Similarly, the waste discharge from the factories resulting in loss of fish and thereby depriving a large number of fishermen of their livelihood and also posing a risk to those eating fish would certainly be ranked as an irresponsible act. No company in these days can disown its social responsibility.
For securing responsible behaviour, the committee was in favour of “openness in corporate affairs” i.e. adequate disclosure of information for the benefit of shareholders, creditors, workers and the community.
It suggested that social costs-benefit analysis, which was one of the prime considerations for investment decisions in the public sector, ought to be taken into account in the matter of investments in the private sector.
The accountability of the public sector to the people through Parliament must find its parallel in the private sector in the form of social accountability, at least to the extent of informing the public about the extent and the manner in which it has or has not been able to discharge its social obligations in the course of its own economic operations.
It is in this sense that social responsibility of business, as far as the private sector is concerned, is but social accountability and is a mere extension of the principle of public disclosure to which the corporations must be subject.
Other relevant suggestions of the Committee are as follows:
1. A majority of the population of the country lives in rural areas and its well-being is essential. A company which consciously and with deliberate choice establishes its business in such areas will certainly be held to have played a more socially responsible role even though in terms of its returns on investment it is less profitable than other companies.
2. Social responsiveness may also be judged from the policy of employment followed by a company so far as the socially handicapped and the weaker sections of the community are concerned.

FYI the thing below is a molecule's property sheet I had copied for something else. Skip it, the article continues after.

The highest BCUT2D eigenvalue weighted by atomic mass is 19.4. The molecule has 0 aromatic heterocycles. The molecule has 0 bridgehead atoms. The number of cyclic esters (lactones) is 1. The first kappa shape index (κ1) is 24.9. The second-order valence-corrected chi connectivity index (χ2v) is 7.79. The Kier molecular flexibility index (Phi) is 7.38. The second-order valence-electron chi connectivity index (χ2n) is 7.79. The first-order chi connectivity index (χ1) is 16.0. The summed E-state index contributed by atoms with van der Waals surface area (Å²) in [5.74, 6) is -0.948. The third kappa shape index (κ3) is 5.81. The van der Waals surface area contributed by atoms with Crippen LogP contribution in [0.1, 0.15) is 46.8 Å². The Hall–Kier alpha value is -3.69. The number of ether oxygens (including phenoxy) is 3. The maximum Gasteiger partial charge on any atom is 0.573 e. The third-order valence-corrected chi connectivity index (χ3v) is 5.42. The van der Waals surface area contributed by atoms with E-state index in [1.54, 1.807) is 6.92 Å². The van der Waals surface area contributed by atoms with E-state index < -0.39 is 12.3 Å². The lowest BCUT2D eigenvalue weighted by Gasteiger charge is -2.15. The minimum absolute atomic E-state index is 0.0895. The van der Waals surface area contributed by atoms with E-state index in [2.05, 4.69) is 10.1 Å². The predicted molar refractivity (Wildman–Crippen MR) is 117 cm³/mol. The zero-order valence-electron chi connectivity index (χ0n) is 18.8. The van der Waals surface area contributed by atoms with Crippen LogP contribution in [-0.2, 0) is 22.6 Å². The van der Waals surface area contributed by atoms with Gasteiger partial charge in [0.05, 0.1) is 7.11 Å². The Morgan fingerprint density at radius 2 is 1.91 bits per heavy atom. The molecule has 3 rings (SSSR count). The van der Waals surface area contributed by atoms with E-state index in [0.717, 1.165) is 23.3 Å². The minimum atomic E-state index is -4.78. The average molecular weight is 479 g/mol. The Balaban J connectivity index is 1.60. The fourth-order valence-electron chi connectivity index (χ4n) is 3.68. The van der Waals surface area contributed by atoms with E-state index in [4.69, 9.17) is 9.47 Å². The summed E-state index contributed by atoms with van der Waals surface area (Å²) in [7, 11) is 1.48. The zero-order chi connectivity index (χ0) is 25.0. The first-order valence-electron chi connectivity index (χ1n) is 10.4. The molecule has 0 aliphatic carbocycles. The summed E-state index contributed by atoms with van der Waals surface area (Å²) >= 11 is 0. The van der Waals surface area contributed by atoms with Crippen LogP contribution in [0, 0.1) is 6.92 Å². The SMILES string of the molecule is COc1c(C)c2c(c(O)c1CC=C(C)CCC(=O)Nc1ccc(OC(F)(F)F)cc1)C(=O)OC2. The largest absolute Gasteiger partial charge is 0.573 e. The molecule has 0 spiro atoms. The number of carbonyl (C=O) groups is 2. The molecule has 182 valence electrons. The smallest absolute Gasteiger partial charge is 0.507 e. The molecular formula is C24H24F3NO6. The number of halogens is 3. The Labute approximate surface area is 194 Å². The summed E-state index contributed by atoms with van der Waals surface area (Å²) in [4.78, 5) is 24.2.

3. The test for judging a company’s consciousness towards the interests of the public may include: the interest it makes in the area of its operation, the welfare of its employees, the spread of adult literacy and so on.
4. It should be obligatory on a company to give a social report every year showing to what extent it has been able to meet its social obligations.
5. While quantifying the contribution that a company claims to have made towards social obligations, the social report should specify that no part of the benefits from contribution made by the company have gone either to the directors or their relatives or to any association in which the directors and their relatives have any personal interest.
6. The Companies Act should be suitably amended requiring every company to give along with the director’s report a social report, which will indicate and quantify, the various activities relating to social responsibilities carried out by a company in the previous year.
In 1980 there was a significant development in that the TISCO invited a team of eminent persons to undertake a “social audit” of their organisation and published the findings in the form of a report.
It is not worthy that an estimated Rs. 400 crores is spent per annum by corporate organisation on corporate philanthropy in India.